Jes Olesen is Professor of Neurology at the University of Copenhagen,
Danish Headache Centre,
Department of Neurology at Glostrup Hospital,
Ndr. Ringvej 57, 2600 Glostrup, Denmark
Comment by Richard Frackowiak
The European Brain Council has now carried out two major surveys of the cost of brain diseases in Europe. The first appeared in 2005; the second, published this year, added data for the new EU member states, for more disease groups and more cost items. It also expanded the age range from 18 to 65, to the whole of life. The two estimates are very concordant. Table 4 from the 2011 paper summarises the main findings [printed here with permission], notably the costs per subject which were estimated at €3040 in 2005 and €2672 in 2011 (with costs adjusted for comparative price levels and nominal exchanges rates provided by the European Central Bank).
The implications of these findings are considerable. Historically, the pharmaceutical industry has invested large amounts of money in diseases such as stroke, headache and dementia, but its failure to produce blockbuster medicines has led it to withdraw from the complex domain of brain disease to more profitable pastures, and the public sector is not filling the gap. This is cause for very considerable concern in Europe, not only in terms of the human suffering that will be left in its wake, but also economically, given our ageing population. Another obvious message from the latest survey is that the R&D effort invested in individual brain diseases varies widely and with no obvious correlation to the burden those diseases represent.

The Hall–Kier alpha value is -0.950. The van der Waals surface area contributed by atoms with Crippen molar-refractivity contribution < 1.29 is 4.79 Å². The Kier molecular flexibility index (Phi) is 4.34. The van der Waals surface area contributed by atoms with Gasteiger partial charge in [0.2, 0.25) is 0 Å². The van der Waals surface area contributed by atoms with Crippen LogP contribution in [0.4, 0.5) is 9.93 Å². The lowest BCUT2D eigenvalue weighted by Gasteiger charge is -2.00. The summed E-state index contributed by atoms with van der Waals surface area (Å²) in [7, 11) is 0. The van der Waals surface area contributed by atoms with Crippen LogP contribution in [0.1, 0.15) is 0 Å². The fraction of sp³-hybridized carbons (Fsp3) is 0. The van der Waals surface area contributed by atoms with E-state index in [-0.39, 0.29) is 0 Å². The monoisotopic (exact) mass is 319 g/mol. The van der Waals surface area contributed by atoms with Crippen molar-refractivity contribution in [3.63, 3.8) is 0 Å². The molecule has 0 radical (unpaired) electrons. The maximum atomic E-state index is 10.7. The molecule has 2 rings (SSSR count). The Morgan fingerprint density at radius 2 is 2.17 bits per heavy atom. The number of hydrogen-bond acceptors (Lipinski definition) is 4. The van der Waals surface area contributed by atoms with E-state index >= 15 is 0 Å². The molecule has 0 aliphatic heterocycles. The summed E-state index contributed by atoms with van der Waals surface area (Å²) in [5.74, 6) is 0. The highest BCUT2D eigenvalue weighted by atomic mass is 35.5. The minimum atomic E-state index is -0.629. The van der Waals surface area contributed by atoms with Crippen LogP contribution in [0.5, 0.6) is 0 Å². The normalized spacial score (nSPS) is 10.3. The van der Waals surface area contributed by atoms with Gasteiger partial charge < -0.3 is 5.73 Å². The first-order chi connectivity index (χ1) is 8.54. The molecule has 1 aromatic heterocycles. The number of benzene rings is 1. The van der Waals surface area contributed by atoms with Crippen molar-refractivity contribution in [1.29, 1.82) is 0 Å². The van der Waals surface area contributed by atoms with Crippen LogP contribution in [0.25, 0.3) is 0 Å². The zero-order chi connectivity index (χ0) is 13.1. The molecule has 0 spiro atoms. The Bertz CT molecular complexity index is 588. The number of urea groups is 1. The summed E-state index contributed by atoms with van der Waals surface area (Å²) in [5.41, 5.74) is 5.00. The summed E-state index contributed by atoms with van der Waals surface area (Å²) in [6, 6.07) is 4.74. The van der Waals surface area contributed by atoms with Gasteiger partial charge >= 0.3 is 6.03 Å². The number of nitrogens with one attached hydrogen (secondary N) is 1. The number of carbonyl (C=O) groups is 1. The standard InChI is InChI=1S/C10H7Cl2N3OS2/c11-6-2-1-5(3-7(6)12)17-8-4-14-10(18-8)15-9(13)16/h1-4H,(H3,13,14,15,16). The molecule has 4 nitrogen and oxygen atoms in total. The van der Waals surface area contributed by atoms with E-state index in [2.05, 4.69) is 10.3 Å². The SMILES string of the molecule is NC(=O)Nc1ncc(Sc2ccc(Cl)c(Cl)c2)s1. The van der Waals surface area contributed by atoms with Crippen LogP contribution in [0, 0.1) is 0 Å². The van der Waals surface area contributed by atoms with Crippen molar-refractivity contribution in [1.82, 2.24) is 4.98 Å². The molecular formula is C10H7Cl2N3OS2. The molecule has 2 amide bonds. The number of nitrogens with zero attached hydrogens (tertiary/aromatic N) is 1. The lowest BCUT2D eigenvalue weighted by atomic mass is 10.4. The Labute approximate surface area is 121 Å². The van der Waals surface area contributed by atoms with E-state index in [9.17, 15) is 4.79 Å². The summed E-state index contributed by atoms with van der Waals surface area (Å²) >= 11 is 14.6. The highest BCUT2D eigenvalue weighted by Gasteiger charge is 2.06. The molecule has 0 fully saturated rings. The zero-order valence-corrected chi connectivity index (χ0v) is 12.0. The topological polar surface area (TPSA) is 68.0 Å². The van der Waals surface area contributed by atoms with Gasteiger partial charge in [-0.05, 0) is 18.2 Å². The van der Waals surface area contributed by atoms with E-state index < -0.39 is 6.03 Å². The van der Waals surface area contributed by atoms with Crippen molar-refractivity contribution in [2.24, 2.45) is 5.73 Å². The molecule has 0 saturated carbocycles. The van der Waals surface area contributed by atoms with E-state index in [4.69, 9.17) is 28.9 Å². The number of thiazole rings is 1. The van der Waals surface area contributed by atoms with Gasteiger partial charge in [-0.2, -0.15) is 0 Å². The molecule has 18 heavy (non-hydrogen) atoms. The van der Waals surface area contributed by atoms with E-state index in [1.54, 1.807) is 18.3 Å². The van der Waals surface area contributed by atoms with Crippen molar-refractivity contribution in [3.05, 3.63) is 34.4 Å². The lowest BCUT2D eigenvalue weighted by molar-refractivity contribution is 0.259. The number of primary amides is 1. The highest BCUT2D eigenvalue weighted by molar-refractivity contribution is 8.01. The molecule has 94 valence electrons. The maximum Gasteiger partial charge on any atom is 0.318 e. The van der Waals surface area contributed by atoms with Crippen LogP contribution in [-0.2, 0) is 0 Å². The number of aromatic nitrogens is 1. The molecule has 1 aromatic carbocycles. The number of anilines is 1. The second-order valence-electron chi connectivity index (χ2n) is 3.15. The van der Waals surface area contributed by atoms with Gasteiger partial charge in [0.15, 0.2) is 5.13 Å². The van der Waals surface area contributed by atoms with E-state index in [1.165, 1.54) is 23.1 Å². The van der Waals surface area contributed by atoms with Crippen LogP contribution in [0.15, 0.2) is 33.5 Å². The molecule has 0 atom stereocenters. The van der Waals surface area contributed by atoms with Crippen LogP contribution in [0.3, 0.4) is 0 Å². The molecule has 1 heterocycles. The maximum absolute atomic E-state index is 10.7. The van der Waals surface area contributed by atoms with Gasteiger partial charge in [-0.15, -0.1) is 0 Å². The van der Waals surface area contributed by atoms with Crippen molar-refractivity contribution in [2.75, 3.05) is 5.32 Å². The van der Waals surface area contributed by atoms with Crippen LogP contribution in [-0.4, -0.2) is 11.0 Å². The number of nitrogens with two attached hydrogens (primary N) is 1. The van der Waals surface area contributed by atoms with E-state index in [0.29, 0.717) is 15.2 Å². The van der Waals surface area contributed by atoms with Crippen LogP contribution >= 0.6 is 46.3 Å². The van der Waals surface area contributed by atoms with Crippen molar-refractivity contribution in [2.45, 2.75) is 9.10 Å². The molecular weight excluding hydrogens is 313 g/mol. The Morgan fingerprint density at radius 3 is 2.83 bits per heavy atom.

The EBC has warned us before about the impending problem these data herald. It is dangerous to cry wolf. Nevertheless the replication of the results between 2005 and 2011, the latter having been produced with improved methodology, must raise the alarm. Public expenditure on research into, and management of, brain diseases, should increase as a proportion of the European budget, to reflect their burden. In parallel, the pharmaceutical industry needs to update its business models, interacting more closely and efficiently with academia and moving away from the blockbuster concept that now appears to have run its course. Academia, for its part, needs to consider ways of federating the fragmented data that it generates. A combined effort, based on new rules of engagement, could yet prove both profitable for industry and beneficial for European society as a whole.
Readers who are interested in learning more about these surveys are directed to the very rich distillation of data that constitutes the Cost of Disorders of the Brain in Europe 2010 study (European Neuropsychopharmacology (2011), Vol 21, p 718) and David Nutt’s excellent editorial in the same issue (p 715).
Richard Frackowiak (MD Prof) is Head of Department at the Department of Clinical Neurosciences, rue du Bugnon 46, 1011 Lausanne, Switzerland.